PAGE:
Mispackaged contraceptives led to 113 unwanted pregnancies, claims a lawsuit filed against Qualitest, Inc., a subsidiary of Irish drugmaker Endo Pharmaceuticals Inc. last week.

The suit, filed in Philadelphia, represents 117 women from 26 states. Philly.com reported that 113 of those women became pregnant and 94 carried their babies to term.

The millions in damages sought include the costs of delivering, raising, and educating children borne of the unplanned pregnancies.

The birth control pills were packaged in the incorrect order, “rotated 180 degrees … reversing the weekly tablet orientation,” according to the lawsuit. With the order reversed, a woman’s chances of becoming pregnant increase.

Birth control pills prevent the body’s release of an egg by making it believe it has already done so.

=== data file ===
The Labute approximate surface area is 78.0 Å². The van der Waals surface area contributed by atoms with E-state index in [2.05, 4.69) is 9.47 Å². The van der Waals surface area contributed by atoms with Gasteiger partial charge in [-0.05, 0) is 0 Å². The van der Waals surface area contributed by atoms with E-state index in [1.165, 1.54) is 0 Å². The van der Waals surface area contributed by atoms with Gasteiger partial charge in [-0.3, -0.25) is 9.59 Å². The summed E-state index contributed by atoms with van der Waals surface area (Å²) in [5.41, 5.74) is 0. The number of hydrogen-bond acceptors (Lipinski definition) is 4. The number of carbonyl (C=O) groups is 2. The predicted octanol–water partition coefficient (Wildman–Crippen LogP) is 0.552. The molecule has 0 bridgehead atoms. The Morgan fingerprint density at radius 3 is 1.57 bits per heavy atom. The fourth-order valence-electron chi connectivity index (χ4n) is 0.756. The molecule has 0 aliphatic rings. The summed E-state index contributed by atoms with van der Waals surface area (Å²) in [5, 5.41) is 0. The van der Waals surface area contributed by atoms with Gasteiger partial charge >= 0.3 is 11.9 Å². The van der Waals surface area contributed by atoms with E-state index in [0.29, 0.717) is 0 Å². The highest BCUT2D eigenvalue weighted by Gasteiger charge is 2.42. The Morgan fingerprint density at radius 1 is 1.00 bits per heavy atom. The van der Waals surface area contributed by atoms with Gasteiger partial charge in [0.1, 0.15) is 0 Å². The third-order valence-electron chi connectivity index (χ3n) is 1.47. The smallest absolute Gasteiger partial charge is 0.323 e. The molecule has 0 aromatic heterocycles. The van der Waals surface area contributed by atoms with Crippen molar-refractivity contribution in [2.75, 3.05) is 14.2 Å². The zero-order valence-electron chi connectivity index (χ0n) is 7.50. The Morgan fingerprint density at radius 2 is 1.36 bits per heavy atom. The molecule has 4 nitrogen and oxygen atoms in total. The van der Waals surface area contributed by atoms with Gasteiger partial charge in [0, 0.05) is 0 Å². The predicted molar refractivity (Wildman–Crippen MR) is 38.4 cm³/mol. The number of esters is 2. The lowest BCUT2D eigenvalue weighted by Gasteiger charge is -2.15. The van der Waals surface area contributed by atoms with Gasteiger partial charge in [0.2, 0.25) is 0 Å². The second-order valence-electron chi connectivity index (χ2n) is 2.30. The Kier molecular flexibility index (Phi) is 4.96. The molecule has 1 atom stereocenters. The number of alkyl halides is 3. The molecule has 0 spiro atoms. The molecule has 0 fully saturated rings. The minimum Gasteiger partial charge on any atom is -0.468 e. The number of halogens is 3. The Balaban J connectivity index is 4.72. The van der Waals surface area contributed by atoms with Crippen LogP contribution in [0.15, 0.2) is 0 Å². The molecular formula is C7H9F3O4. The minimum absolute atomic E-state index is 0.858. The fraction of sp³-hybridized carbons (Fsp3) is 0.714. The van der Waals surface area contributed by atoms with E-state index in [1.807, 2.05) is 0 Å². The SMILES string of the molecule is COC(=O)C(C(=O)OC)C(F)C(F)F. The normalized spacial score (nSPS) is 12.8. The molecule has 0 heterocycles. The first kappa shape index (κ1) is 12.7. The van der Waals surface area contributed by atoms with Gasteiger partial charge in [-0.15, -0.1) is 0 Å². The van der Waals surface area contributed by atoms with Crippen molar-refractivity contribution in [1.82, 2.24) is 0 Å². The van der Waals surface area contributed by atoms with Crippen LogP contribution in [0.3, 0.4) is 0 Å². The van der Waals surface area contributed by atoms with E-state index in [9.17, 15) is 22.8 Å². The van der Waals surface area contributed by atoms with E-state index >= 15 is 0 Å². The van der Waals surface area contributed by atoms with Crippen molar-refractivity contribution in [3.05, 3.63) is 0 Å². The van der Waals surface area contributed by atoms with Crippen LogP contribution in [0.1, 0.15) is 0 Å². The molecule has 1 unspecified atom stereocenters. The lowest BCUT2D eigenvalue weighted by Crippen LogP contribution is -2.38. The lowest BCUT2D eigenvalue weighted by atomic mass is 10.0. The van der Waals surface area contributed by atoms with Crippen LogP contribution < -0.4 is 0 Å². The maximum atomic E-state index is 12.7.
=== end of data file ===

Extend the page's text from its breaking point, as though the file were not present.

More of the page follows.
The packaging mistake led to the women taking the placebo sugar pills, meant for the week of menstruation, at the wrong time of the month, leaving them “without adequate contraception,” ABC News reported.

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In 2011, the discovery of the mispackaged contraceptives led to an FDA recall of 3.2 million blister packs from eight brands, according to court filings. According to ABC News, at the time, Qualitest said the error caused the weekly tablet orientation to be reversed and obscured the pills’ lot numbers and expiration date on certain packages.

In a statement to ABC News, Endo Pharmaceuticals said: "Our commitment is to patient safety and we take product quality very seriously. ... There is no new or recent product recall. The recall that forms the basis of this suit was entirely voluntary and occurred more than four years ago in September 2011. The voluntary recall occurred based on an extremely small number of pill packs that were manufactured by an external contract manufacturer. Endo has been able to confirm only one blister pack that manifested a defect and was sold to a patient. Additionally, courts have dismissed cases arising out of the recall because the plaintiff could not establish that she purchased a defective package."